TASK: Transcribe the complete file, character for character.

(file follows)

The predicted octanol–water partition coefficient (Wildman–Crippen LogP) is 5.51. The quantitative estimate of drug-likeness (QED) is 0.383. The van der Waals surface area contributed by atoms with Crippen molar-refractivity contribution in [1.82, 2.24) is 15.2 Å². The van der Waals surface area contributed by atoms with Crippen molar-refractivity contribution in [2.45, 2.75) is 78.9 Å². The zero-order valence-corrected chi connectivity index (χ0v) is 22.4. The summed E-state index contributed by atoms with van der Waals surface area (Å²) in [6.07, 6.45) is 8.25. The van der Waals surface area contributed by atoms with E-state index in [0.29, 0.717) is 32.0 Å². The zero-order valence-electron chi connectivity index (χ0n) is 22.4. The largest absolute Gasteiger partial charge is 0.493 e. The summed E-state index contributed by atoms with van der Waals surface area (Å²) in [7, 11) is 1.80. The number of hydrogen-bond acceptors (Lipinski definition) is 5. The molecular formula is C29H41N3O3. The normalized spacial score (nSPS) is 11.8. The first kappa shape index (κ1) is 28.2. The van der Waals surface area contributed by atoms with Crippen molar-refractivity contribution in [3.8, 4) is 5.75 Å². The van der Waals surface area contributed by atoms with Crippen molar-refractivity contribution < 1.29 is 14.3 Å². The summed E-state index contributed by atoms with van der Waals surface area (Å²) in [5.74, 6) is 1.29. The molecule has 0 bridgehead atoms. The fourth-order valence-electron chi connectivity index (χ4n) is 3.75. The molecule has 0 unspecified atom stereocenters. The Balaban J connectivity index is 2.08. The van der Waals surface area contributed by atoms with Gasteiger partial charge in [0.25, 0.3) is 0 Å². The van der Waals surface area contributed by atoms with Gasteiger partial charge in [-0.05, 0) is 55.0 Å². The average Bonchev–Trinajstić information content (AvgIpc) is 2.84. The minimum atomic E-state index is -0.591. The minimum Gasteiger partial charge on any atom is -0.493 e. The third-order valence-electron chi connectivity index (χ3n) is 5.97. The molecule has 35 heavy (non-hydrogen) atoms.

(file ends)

The predicted octanol–water partition coefficient (Wildman–Crippen LogP) is 5.51. The quantitative estimate of drug-likeness (QED) is 0.383. The van der Waals surface area contributed by atoms with Crippen molar-refractivity contribution in [1.82, 2.24) is 15.2 Å². The van der Waals surface area contributed by atoms with Crippen molar-refractivity contribution in [2.45, 2.75) is 78.9 Å². The zero-order valence-corrected chi connectivity index (χ0v) is 22.4. The summed E-state index contributed by atoms with van der Waals surface area (Å²) in [6.07, 6.45) is 8.25. The van der Waals surface area contributed by atoms with E-state index in [0.29, 0.717) is 32.0 Å². The zero-order valence-electron chi connectivity index (χ0n) is 22.4. The largest absolute Gasteiger partial charge is 0.493 e. The summed E-state index contributed by atoms with van der Waals surface area (Å²) in [7, 11) is 1.80. The number of hydrogen-bond acceptors (Lipinski definition) is 5. The molecular formula is C29H41N3O3. The normalized spacial score (nSPS) is 11.8. The first kappa shape index (κ1) is 28.2. The van der Waals surface area contributed by atoms with Crippen molar-refractivity contribution in [3.8, 4) is 5.75 Å². The van der Waals surface area contributed by atoms with Crippen molar-refractivity contribution < 1.29 is 14.3 Å². The summed E-state index contributed by atoms with van der Waals surface area (Å²) in [5.74, 6) is 1.29. The molecule has 0 bridgehead atoms. The fourth-order valence-electron chi connectivity index (χ4n) is 3.75. The molecule has 0 unspecified atom stereocenters. The Balaban J connectivity index is 2.08. The van der Waals surface area contributed by atoms with Gasteiger partial charge in [0.25, 0.3) is 0 Å². The van der Waals surface area contributed by atoms with Gasteiger partial charge in [-0.05, 0) is 55.0 Å². The average Bonchev–Trinajstić information content (AvgIpc) is 2.84. The minimum atomic E-state index is -0.591. The minimum Gasteiger partial charge on any atom is -0.493 e. The third-order valence-electron chi connectivity index (χ3n) is 5.97. The molecule has 35 heavy (non-hydrogen) atoms.